The Delhi High Court has held that the expression “yes” could not be considered to be a valid approval under Section 151 of the Income Tax Act.

Stay updated! Join our Email Newsletter for exclusive Articles, updates, and announcements.

Join our Email Newsletter

The bench of Justice Yashwant Varma and Justice Purushaindra Kumar Kaurav has observed that the satisfaction arrived at by the prescribed authority under Section 151 of the Income Tax Act must be clearly discernible from the expression used at the time of affixing its signature while according approval for reassessment under Section 148. The approval cannot be granted in a mechanical manner, as it acts as a linkage between the facts considered and the conclusion reached. Merely appending the phrase “yes” does not appropriately align with the mandate of Section 151, as it fails to set out any degree of satisfaction, much less an unassailable satisfaction.

The appellant/department has challenged the order passed by the Income Tax Appellate Tribunal (ITAT) for AY 2009-10, by which the ITAT, while ruling in favor of the respondent-assessee, The ITAT has held that the prescribed authority has granted approval under Section 151 of the Income Tax Act, 1961, in a mechanical manner.

The respondent-assessee filed its ITR, which was processed in accordance with Section 143(1). A search operation was carried out on the premises of Shriji Group entities, of which the respondent-assessee was one of the concerns. Pursuant to the search operation, reassessment proceedings were initiated against the respondent-assessee, and the AO held that the respondent-assessee had taken accommodation entry amounting to Rs. 4,79,00,000, which had escaped assessment. Upon recording “reasons to believe” by the concerned authority, a notice under Section 148 was duly issued to the respondent-assessee. Consequently, the respondent-assessee replied to the notice with a request to consider the ITR it originally filed as the one filed in response to the notice under Section 148.

In accordance with the provisions encapsulated under Section 143(3) read with Section 147, a reassessment order was framed by the AO by making additions on account of the unexplained share premium and expenditure of commission for accommodation entries. The total taxable value determined by the AO amounted to Rs. 10,80,47,000.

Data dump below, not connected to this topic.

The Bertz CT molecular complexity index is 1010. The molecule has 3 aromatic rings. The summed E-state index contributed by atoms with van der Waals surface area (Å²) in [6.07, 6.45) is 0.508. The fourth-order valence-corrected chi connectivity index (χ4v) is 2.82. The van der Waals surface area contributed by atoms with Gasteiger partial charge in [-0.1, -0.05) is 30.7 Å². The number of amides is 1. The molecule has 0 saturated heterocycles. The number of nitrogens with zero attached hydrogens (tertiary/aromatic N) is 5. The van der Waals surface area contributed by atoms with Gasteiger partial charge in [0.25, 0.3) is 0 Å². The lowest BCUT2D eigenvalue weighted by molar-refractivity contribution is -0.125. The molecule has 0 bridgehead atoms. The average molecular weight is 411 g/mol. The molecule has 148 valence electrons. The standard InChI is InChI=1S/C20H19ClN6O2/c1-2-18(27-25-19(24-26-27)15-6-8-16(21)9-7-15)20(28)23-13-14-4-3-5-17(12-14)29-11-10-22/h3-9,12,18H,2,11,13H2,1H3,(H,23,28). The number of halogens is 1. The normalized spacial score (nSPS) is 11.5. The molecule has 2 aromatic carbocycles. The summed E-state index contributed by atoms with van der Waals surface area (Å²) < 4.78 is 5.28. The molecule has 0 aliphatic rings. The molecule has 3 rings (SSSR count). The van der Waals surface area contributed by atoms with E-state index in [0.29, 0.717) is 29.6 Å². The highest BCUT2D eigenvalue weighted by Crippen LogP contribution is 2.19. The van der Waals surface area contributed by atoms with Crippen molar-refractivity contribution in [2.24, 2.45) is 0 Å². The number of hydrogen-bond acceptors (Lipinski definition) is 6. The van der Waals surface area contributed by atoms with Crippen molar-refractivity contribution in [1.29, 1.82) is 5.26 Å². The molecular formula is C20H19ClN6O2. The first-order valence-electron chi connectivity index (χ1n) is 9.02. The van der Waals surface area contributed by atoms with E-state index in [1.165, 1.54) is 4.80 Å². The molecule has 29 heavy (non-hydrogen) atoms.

The respondent-assessee preferred an appeal before the CIT (A), which was rejected.

The respondent-assessee challenged the order passed by the CIT (A) before the ITAT, by which the appeal of the respondent-assessee has been allowed. It was held that the AO initiated the reassessment proceedings on the basis of borrowed satisfaction and without any application of mind.

The department contended that the mandate of Section 151 requires the prescribed authority, while granting approval, to concur with the reasoning of the AO in the reasons recorded, or else the approval would be denied by the approving authority. Section 151 stipulates that the concurrence of the prescribed authority is a matter of subjective satisfaction of the concerned authority, and the rigor of the law is duly followed as soon as the approving authority provides its consent for the issuance of notice under Section 148 of the Act. The conditions envisaged in Section 151 remain satisfied until the wordings are unambiguous and cannot be mistaken for approval instead of rejection by the prescribed authority. It is only in cases where the prescribed authority differs from the reasoning assigned by the AO that it is required to record its reasons for disagreement.

The department contended that the ITAT has erroneously taken the view that the AO had acted upon borrowed satisfaction from the Investigation Wing without any independent application of mind. The “tangible information” for the purpose of reassessment contemplated under Section 147 of the Act would include “borrowed information,” and the same ought not to be mistaken with “borrowed satisfaction,” as there exists a striking distinction between the two concepts. The conclusion arrived at by the AO is based on its own satisfaction drawn from the information received from the Investigation Wing, and the same cannot be said to be borrowed satisfaction.

The assessee contended that, unlike mere mechanical approval, Section 151 of the Act requires sanction of the prescribed authority with a greater magnitude of consideration and analysis. While granting approval, merely appending the expression and recording “yes” cannot be said to fall within the domain of sanction as it does not indicate a due application of mind as contemplated under Section 151.

The court held that the PCIT has failed to satisfactorily record its concurrence. By no prudent stretch of imagination, the expression “yes” could be considered to be a valid approval.

Counsel For Petitioner: Sanjay Kumar

Counsel For Respondent: Sumit Lalchandani and Salil Kapoor

Case Title: The Pr. Commissioner Of Income Tax -7 Versus Pioneer Town Planners Pvt. Ltd.

Case No.: ITA 91/2019

Stay updated! Join our Email Newsletter for exclusive Articles, updates, and announcements.

Join our Email Newsletter
Notify of

Inline Feedbacks
View all comments